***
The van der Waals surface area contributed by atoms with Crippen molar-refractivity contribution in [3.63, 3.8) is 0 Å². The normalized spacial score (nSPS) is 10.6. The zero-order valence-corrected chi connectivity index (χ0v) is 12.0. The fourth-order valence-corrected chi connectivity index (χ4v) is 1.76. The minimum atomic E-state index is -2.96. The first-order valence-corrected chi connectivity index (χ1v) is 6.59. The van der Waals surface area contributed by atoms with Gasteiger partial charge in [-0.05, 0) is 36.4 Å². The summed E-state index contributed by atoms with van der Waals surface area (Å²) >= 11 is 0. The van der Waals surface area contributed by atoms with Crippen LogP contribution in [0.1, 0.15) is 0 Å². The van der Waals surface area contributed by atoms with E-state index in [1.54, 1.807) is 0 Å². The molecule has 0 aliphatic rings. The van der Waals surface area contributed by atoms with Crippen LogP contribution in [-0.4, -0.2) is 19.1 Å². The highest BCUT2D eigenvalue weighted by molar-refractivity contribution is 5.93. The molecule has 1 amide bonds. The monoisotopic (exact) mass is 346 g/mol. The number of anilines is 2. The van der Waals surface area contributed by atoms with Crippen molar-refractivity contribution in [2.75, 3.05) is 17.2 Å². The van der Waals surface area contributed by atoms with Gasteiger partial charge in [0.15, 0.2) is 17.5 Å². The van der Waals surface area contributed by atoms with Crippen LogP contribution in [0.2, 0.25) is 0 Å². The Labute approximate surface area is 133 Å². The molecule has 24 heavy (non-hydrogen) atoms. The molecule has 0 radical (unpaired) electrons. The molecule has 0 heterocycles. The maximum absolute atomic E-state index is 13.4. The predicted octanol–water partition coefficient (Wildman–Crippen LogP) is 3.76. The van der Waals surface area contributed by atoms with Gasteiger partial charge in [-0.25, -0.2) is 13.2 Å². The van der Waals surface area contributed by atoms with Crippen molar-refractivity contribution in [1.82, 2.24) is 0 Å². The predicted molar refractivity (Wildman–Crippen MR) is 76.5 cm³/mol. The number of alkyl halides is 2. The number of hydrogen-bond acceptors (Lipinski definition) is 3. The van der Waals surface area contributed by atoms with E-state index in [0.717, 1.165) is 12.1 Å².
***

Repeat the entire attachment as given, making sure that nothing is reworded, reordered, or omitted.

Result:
The van der Waals surface area contributed by atoms with Crippen molar-refractivity contribution in [3.63, 3.8) is 0 Å². The normalized spacial score (nSPS) is 10.6. The zero-order valence-corrected chi connectivity index (χ0v) is 12.0. The fourth-order valence-corrected chi connectivity index (χ4v) is 1.76. The minimum atomic E-state index is -2.96. The first-order valence-corrected chi connectivity index (χ1v) is 6.59. The van der Waals surface area contributed by atoms with Gasteiger partial charge in [-0.05, 0) is 36.4 Å². The summed E-state index contributed by atoms with van der Waals surface area (Å²) >= 11 is 0. The van der Waals surface area contributed by atoms with Crippen LogP contribution in [0.1, 0.15) is 0 Å². The van der Waals surface area contributed by atoms with E-state index in [1.54, 1.807) is 0 Å². The molecule has 0 aliphatic rings. The van der Waals surface area contributed by atoms with Crippen LogP contribution in [-0.4, -0.2) is 19.1 Å². The highest BCUT2D eigenvalue weighted by molar-refractivity contribution is 5.93. The molecule has 1 amide bonds. The monoisotopic (exact) mass is 346 g/mol. The number of anilines is 2. The van der Waals surface area contributed by atoms with Crippen molar-refractivity contribution in [2.75, 3.05) is 17.2 Å². The van der Waals surface area contributed by atoms with Gasteiger partial charge in [0.15, 0.2) is 17.5 Å². The van der Waals surface area contributed by atoms with Crippen LogP contribution in [0.2, 0.25) is 0 Å². The Labute approximate surface area is 133 Å². The molecule has 24 heavy (non-hydrogen) atoms. The molecule has 0 radical (unpaired) electrons. The molecule has 0 heterocycles. The maximum absolute atomic E-state index is 13.4. The predicted octanol–water partition coefficient (Wildman–Crippen LogP) is 3.76. The van der Waals surface area contributed by atoms with Gasteiger partial charge in [-0.25, -0.2) is 13.2 Å². The van der Waals surface area contributed by atoms with Crippen molar-refractivity contribution in [1.82, 2.24) is 0 Å². The predicted molar refractivity (Wildman–Crippen MR) is 76.5 cm³/mol. The number of alkyl halides is 2. The number of hydrogen-bond acceptors (Lipinski definition) is 3. The van der Waals surface area contributed by atoms with E-state index in [0.717, 1.165) is 12.1 Å².